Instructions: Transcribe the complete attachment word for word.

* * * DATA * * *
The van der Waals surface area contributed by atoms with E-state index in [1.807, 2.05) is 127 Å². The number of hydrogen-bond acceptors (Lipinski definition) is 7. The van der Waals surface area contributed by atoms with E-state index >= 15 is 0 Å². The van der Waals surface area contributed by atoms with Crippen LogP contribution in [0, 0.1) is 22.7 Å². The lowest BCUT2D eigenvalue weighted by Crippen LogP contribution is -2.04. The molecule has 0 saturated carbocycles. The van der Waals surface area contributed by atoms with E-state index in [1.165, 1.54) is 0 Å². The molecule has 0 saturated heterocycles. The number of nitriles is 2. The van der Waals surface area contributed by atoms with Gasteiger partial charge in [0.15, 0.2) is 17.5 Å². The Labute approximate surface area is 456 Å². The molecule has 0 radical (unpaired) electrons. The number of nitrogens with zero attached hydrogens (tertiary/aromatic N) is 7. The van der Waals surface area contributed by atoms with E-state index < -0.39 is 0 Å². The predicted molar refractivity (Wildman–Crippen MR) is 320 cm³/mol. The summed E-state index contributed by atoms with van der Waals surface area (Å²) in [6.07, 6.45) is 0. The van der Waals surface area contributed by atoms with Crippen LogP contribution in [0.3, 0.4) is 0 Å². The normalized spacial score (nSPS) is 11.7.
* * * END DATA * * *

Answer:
The van der Waals surface area contributed by atoms with E-state index in [1.807, 2.05) is 127 Å². The number of hydrogen-bond acceptors (Lipinski definition) is 7. The van der Waals surface area contributed by atoms with E-state index >= 15 is 0 Å². The van der Waals surface area contributed by atoms with Crippen LogP contribution in [0, 0.1) is 22.7 Å². The lowest BCUT2D eigenvalue weighted by Crippen LogP contribution is -2.04. The molecule has 0 saturated carbocycles. The van der Waals surface area contributed by atoms with E-state index in [1.165, 1.54) is 0 Å². The molecule has 0 saturated heterocycles. The number of nitriles is 2. The van der Waals surface area contributed by atoms with Gasteiger partial charge in [0.15, 0.2) is 17.5 Å². The Labute approximate surface area is 456 Å². The molecule has 0 radical (unpaired) electrons. The number of nitrogens with zero attached hydrogens (tertiary/aromatic N) is 7. The van der Waals surface area contributed by atoms with E-state index < -0.39 is 0 Å². The predicted molar refractivity (Wildman–Crippen MR) is 320 cm³/mol. The summed E-state index contributed by atoms with van der Waals surface area (Å²) in [6.07, 6.45) is 0. The van der Waals surface area contributed by atoms with Crippen LogP contribution in [0.3, 0.4) is 0 Å². The normalized spacial score (nSPS) is 11.7.